It’s ironic that some folks get so upset over the relatively minor damage done to the disc-golf site in Upper Bidwell Park, Chrisman says, when much worse damage is being done to thousands of acres in and around Chico, including rare vernal pools.
Chrisman has been doing all he can to limit the damage from ORV use for more than 20 years. An avid cross-country skier, he was at first concerned about the proliferation of snowmobiles in the back country, but about 10 years ago he began noticing tire tracks and ruts at one of his favorite hiking sites, Colby Meadows, near Jonesville.
He started going to Colby Meadows regularly, taking a camera and documenting the abuse. Since the meadow is on Forest Service land, he started calling the service’s law-enforcement officers and others to complain about the destruction.
He believes the service is “working on it as hard as they can. … They’re aggressively pursuing it.” But the USFS lacks sufficient officers to cover its vast holdings.
The problem, he says, is national in scope: “It’s everywhere.” As evidence, he carries around a large coffee-table book titled Thrillcraft, which documents the damage ORVs have done from Florida’s Big Cypress National Preserve to California’s Algodones Dunes.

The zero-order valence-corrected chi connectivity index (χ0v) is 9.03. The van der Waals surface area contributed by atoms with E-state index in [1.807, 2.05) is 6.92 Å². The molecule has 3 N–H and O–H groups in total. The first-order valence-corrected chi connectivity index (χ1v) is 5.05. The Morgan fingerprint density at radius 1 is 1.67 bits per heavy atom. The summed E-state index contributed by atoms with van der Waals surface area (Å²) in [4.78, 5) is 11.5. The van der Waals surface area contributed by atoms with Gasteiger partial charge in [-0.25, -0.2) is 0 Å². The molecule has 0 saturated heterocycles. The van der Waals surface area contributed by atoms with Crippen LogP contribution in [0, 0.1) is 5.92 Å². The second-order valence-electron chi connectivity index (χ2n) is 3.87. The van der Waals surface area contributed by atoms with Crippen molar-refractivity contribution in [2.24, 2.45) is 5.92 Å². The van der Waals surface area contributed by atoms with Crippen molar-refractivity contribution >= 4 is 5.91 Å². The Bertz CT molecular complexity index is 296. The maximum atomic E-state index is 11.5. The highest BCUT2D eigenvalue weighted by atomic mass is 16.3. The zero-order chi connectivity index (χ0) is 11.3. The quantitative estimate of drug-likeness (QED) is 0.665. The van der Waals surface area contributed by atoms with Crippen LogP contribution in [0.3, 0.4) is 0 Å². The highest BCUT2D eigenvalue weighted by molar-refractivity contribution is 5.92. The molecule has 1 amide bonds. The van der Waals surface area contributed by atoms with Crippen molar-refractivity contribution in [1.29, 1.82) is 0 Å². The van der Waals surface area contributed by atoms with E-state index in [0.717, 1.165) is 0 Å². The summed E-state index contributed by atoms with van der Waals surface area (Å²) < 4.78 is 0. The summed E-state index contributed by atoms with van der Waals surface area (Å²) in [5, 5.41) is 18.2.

Thrillcraft are motorized toys used primarily for recreation—or “wreckreation,” as opponents like to say. They include dirt bikes, all-terrain vehicles, personal watercraft (jet skis), snowmobiles, swamp buggies and dune buggies. Other vehicles, such as four-wheelers like Jeeps and Land Rovers and suspension-lifted pickups with oversized tires, serve double duty as road vehicles and thrillcraft.
These vehicles are big business. Nationally, nearly 50 million thrillcraft have been sold, and there are untold numbers of four-wheel-drive vehicles used for off-roading. Indeed, thrillcrafting is one of the appeals manufacturers use to sell their vehicles. Anyone who watches television has seen commercials showing muscular pickups climbing over rocks and splashing through creeks in an evocation of their brute force and dominance over nature.
Their impact on wild lands is well documented. Speaking in March 2008 before the House Subcommittee on National Parks, Forest and Public Lands, Henri Bisson, deputy director of the Bureau of Land Management, said, “The combined effect of population increase in the West, unauthorized user-created roads, explosive growth in the use of OHVs [off-highway vehicles], advances in motorized technology, and intense industry marketing have generated increased social conflicts and resource impacts on the public land.”